I'll dance my way to the kitchen for another Diet Coke - Skee-de-lee!! :-)

Monday, June 23, 2008

A beautiful sunny Monday morning with joggers and walkers going by. I am going to go to the gym later this a.m. and try the elliptical machine. I have been walking but having trouble with shin pain so I'll try that instead. I want to make sure when I go back to see Dr. Boomershine in late August I can honestly say I have been following "doctor's orders." The darn medication is still making me woozy and sick to my stomach, but I am going to grin and bear it until my body adjusts to it. One of the side effects is weight loss - I am hoping that one effects me. :-)

Saw on Yahoo that George Carlin died this weekend. I was never a big fan of his, but he certainly is an icon of the 70s with his "Seven Words You Can Never Say on Television." I remember my older cousin listening to his album (yes - it was vinyl) and just hoot laughing over it. I just thought it was vulgar, but I grew up in a household where swearing just wasn't done. I got my mouth washed out with dish soap for calling an ant a bugger. I didn't know it was a bad word!

I am reading Lauren Myracle's Bliss and am loving every moment of it. It is set during the 1960s and she prefaces the chapters with quotes from the time period, many from Mayberry RFD. Bliss is the very naive daughter of hippie parents who gets dropped of with her wealthy conservative grandmother. She is attending an exclusive private school and quickly becomes caught between the friendship of the very weird and needy Sandy and a group of "normal" girls. Bliss has a gift and can hear voices from the other side and she is hearing a very creepy voice from one of the buildings, talking to her about blood and keys and how she is the answer. I can't wait to hear Lauren talk about Bliss at the Abrams' luncheon at ALA. Lauren has a wicked sense of humor and she's fun to listen to speak. Lauren's Internet Girls series is very popular. TTYL was even popular with the guys at the Montessori School in the USVI. What better way for guys to understand how girls "work" than to read the books they do? Although I love these books, I adored Rhymes with Witches as it combines the bitchiness of cliches in schools with a very dark twist as to how these girls gain their power over the student body. Certainly will have teenage readers pondering how far they will go to be part of the most popular group of girls in school.

On the children's book front I read a very interesting occupations title - When I Grow Up: A Young Person's Guide to Interesting & Unusual Occupations by Jessica Loy.
B&N lists this as a paperback, but I have the Holt hardback in front of me as I type this. Color photographs add to the textual description of unique professions that focus on a specific person working in this field. Occupations include alpaca farmers, a chocolatier, guitar makers, a pet photographer, a robotics engineer, a set designer, a kite designer, and a game designer. In other words, the occupations that may interest the students who are exploring beyond the "norm". A great addition to the occupations titles in any elementary school library.

Only 4 more days before I leave to ALA in Anaheim. I am looking forward to immersing myself in books and talking with book people. :)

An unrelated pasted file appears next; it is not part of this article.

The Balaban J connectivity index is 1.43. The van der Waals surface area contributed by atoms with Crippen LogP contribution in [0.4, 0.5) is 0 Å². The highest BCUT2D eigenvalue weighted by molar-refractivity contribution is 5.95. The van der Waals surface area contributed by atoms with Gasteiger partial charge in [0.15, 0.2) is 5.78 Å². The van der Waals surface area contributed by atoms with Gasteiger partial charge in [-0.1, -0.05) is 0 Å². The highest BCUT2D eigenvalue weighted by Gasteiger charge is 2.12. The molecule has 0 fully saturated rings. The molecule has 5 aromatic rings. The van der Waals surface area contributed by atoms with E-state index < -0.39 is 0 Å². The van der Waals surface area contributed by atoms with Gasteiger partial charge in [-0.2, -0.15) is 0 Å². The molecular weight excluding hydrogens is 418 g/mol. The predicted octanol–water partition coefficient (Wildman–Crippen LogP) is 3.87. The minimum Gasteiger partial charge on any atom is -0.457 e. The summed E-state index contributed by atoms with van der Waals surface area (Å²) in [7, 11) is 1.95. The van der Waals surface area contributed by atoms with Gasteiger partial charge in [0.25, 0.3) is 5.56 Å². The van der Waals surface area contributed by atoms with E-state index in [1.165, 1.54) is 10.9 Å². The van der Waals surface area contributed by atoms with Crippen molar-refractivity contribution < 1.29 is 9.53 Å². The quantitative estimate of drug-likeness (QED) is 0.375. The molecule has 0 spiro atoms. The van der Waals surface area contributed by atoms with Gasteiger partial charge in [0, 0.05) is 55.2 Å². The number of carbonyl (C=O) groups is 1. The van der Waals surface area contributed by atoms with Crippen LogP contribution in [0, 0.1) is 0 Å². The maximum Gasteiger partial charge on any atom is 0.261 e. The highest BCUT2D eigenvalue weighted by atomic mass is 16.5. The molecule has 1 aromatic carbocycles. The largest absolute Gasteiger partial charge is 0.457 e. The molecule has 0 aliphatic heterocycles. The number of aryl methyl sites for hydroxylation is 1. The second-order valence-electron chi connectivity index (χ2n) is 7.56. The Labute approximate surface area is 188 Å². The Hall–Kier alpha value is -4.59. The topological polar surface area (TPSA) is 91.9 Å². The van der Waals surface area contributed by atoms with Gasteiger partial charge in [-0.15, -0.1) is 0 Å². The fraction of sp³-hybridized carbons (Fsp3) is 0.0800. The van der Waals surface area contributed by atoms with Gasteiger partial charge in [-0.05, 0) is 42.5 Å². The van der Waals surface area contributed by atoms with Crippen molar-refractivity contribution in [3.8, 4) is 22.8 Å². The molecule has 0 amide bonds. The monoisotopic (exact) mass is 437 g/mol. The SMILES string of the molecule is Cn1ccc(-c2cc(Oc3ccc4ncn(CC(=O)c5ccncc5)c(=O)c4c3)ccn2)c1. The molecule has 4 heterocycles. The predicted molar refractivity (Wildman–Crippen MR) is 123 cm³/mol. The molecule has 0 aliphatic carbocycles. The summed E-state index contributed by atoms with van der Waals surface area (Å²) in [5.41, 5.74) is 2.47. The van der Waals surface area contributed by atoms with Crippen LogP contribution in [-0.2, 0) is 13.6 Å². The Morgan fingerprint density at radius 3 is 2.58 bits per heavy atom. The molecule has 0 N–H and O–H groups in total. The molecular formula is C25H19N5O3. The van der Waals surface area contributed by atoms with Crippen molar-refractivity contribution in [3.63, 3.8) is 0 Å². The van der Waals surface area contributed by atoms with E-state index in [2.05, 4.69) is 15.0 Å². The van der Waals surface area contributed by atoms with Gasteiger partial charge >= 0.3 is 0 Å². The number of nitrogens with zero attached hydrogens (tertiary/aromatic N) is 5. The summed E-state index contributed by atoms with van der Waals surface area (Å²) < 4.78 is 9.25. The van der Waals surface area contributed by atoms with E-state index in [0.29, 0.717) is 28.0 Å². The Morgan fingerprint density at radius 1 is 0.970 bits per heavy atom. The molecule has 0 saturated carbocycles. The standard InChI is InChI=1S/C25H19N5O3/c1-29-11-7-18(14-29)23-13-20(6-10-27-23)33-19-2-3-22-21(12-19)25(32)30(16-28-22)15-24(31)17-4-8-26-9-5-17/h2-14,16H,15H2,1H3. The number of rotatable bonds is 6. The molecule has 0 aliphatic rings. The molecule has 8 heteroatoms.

Friday, June 20, 2008

Friday is here and of course, the weekend will begin with rain and wind. We are supposed to attend an Alzheimer Association event at the Keeneland race track tonight. Hope it isn't raining then. Bourbon and BBQ - only in Kentucky. :-) Steve is on the local Alzheimer's Assn. Board so we really should be there, rain or no rain. When it rains I want to curl up with a book and read. Sounds good to me right now, but too much to do.

The wonderful news is that the latest biopsy results showed the second extraction was a "clean" removal so other than the "pretty" scar I will have on my back, I can quit worrying about it. Had to chuckle when I was in today getting the stitches out and found out I am one of the few people who has skin that has an "angry" reaction to what you put on wounds to help them heal. As my friend Larry says, "Some of us were wired by non-union electricians!" :-) That would be me and then some. So poor Steve is still on bandage duty for another week.

And, the trip to Nashville went wonderfully yesterday. I cannot say enough good things about Vanderbilt's clinic, especially after the nightmare of dealing with the UK clinic. It was like night and day in how I was treated by everyone from the receptionist to Dr. Boomershine, who is wonderful. How can you not love a doc who has a wicked sense of humor and a tiny ring in his left ear? :-) He went over literally 10 years of blood work results with me, along with all the other results from tests that have been run on me. Basically, all the visits to various kinds of doctors and the tests they ran ruled everything else out. That leaves fibromyalgia. So, the initial diagnosis from a neurologist has been reconfirmed by a fibro specialist. And, I have a treatment plan to start working on and new meds. I am feeling so upbeat as to the future of being able to control this and enjoy life again that I don't mind, too much, that I am really sick to my stomach right now from the new medication. I can live with that as I know once my system gets used to it, it is going help the pain levels. Might be a couple of rough weeks as my system learns to accept it, but after 10 years of dealing with this, that is a blink of an eye in comparison.

So, as far as days go - this is a good one. No cancer, and a doctor who understand fibromyalgia and is working with me to control it. :-)

Sorry - not booktalk/review today. Feeling really yucky, but wanted y'all to know I am doing okay. I owe so many of you emails and I am sorry - I will get there, eventually. :-)

Monday, June 16, 2008